Call it the "Scarlet H."
"For Helicopter Parent."
The dreaded label hovers over all parents as we try to help (and let's face it, over help) our children, but never more than when our progeny become college applicants. That's when we become, well, a little crazy. Legends abound about parents writing college essays, berating admissions officers, and, in one particularly creative urban legend, applying to schools on our offspring's behalf (I'm told by a reliable source that the last one is more or less impossible, but you never know).
Getting My Big "H" Out of the Way"The only thing worse than helicopter parents," berated a commenter after a New York Times article on families and college applicants, "are people who hire others to helicopter for them."
So let me confess right here, when my kids applied to college, I was more than happy to accept help from admissions pros when my company offered it. But the reasons might surprise you. It wasn't, as many might imagine, to micromanage every decision on my daughters' road to higher ed. Au contraire, it was to get my big "H" out of the way.
It's My Child's College Search, Not MineMy reasoning: as I approached my eldest daughter's sophomore year in high school, I realized it was impossible - summarily and completely impossible! - for me to engage in her college choices without inserting myself into the equation. We all have dreams for our children. But as my children became young adults, it became clear that my dreams were not necessarily theirs. I'm city and luxury hotels; they're woods and campgrounds. I'm Edith Wharton and F. Scott Fitzgerald; they're Stephen Hawking and Jack Kerouac. I love everything about them and admire their drive to simplify and save the planet. And while it's my job as a parent to help guide them, I couldn't help feeling that my presence might actually steer them in a new and unintended direction.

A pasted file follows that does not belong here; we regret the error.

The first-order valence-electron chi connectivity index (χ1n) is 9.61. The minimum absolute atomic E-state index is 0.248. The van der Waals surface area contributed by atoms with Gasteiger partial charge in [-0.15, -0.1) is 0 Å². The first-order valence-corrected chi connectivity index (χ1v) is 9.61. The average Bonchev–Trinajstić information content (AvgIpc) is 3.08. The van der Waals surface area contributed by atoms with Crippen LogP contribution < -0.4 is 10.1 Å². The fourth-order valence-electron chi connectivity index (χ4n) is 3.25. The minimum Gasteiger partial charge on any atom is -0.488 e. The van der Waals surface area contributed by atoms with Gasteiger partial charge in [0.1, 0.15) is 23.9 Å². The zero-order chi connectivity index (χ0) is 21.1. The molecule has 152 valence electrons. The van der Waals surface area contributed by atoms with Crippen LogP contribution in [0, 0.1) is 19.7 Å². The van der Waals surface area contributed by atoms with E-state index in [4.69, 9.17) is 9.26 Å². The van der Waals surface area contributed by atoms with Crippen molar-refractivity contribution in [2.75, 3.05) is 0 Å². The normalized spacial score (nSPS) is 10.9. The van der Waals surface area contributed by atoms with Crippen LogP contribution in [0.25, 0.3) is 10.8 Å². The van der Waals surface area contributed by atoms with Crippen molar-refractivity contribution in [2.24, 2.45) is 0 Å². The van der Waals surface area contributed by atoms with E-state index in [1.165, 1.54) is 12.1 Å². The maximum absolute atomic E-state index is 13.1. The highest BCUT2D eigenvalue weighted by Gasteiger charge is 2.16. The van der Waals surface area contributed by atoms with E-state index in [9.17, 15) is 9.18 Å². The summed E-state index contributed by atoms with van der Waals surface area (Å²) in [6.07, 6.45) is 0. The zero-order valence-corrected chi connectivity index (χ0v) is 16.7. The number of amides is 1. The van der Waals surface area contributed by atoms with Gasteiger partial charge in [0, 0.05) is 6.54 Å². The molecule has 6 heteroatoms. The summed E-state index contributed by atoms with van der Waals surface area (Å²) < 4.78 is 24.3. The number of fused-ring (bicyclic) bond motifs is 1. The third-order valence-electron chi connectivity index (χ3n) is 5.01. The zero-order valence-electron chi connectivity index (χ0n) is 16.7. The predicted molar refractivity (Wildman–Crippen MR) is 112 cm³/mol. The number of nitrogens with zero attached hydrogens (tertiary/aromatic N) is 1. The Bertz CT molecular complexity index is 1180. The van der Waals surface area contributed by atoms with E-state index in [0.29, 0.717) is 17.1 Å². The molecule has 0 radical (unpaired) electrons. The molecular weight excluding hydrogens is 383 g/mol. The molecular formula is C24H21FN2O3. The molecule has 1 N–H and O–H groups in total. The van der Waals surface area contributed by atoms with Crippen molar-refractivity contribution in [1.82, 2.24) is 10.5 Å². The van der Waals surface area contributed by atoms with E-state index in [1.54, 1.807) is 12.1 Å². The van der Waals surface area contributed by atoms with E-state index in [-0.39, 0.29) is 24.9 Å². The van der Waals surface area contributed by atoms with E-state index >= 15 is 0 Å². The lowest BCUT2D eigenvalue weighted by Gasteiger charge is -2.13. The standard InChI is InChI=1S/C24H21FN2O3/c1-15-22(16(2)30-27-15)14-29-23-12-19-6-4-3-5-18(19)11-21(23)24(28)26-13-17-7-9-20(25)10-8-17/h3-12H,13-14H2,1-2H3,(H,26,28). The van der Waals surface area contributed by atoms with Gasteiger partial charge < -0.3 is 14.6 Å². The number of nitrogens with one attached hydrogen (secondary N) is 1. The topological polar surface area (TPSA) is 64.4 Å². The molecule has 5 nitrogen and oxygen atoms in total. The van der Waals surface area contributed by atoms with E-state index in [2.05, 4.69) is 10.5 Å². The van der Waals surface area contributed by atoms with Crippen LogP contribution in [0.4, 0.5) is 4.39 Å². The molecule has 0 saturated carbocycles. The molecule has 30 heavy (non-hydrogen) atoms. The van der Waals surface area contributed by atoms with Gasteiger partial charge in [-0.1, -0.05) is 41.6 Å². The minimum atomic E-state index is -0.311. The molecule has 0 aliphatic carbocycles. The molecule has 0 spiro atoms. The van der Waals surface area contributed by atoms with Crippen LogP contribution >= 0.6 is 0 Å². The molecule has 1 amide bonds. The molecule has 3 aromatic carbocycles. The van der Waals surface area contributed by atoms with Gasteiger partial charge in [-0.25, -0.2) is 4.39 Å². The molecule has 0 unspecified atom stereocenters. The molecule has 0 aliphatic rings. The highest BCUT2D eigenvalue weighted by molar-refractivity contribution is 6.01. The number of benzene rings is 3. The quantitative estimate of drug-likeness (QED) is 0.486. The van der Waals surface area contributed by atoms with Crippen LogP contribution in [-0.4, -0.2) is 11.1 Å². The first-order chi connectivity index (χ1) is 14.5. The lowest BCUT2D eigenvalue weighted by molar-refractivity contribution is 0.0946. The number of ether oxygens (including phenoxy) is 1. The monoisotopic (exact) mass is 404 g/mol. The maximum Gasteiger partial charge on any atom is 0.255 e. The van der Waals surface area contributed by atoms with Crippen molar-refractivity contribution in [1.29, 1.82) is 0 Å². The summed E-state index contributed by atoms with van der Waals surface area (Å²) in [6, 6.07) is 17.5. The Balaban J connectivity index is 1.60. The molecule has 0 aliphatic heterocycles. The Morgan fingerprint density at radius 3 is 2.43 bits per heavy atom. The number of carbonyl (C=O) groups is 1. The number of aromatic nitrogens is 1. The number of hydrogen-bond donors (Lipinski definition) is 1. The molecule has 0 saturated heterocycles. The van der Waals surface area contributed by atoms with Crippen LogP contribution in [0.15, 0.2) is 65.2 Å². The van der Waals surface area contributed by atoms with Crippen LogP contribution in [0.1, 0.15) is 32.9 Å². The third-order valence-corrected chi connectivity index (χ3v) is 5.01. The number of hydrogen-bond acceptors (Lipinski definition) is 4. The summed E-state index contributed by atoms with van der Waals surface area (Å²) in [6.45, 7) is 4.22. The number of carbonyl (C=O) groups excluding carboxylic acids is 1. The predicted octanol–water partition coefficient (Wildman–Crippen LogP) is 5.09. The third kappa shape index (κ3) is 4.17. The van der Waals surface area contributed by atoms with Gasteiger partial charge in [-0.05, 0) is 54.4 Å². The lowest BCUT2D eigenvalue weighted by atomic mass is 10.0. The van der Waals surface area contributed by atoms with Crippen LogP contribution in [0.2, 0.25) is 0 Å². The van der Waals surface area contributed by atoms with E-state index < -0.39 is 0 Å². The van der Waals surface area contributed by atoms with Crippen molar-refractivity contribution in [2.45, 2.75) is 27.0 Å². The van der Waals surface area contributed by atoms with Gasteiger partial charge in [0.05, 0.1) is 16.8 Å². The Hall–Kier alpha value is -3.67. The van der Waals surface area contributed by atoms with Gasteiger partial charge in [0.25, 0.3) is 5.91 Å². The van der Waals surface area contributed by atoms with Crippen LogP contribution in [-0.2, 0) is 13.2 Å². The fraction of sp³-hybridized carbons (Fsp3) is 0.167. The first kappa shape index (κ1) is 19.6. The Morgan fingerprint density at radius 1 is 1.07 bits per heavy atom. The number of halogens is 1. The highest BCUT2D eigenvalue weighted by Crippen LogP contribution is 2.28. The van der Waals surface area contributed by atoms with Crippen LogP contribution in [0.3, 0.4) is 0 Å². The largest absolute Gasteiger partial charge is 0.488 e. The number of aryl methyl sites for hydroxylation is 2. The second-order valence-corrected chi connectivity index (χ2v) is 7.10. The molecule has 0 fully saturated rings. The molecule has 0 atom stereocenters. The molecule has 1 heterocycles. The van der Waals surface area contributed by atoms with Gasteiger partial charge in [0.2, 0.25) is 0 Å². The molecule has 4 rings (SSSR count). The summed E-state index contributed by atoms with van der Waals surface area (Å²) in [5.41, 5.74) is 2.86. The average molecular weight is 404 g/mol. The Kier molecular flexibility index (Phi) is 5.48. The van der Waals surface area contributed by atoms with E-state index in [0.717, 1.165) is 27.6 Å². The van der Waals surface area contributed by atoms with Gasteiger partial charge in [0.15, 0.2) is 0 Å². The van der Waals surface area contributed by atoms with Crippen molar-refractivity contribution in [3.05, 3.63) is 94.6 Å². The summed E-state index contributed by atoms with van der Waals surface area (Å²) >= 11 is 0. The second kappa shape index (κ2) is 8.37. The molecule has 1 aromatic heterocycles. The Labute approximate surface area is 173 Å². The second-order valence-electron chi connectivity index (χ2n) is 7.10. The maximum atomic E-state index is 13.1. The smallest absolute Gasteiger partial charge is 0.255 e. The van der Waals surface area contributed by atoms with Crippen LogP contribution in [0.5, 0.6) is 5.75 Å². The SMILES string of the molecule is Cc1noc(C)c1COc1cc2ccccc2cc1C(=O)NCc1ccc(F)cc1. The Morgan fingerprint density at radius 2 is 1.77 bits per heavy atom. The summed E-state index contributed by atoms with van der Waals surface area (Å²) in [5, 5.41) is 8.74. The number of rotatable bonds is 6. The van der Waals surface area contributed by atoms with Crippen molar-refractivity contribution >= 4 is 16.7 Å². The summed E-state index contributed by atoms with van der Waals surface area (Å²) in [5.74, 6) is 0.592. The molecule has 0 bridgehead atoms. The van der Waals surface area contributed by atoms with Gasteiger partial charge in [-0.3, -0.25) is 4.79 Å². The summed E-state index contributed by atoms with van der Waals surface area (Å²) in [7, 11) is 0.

Objective advice helped ensure any detours - in whatever directions - were theirs. And I got much-needed reminders that the label affixed to their college of choice - brand name or not - didn't matter. It's what they did when they got there that would make the difference; what they decided they wanted from a future career and how hard they were willing to fight for it.
Saving Time and SanityYes, I was happy for the essential how-to advice. But I also got assurance that my children were pursuing their dreams and not mine. And when worries wracked me, I had an educated resource to deflect my angst away from them. Maybe most important, I got the solace of knowing I wasn't going to screw it up. The people I worked for liked it, too, since I wasn't spending my days obsessively surfing which school made the "best party" list, or which one was voted "best seven years of my life."
My oldest in particular ended up pursuing a college I wasn't especially familiar with and that I probably never would have picked for her - and that fit her like a glove.
And it was only achieved because I was miles out of the way.
So if all of my experiences are worthy of the title, "helicopter!"
Well slap on an "H," and color me scarlet.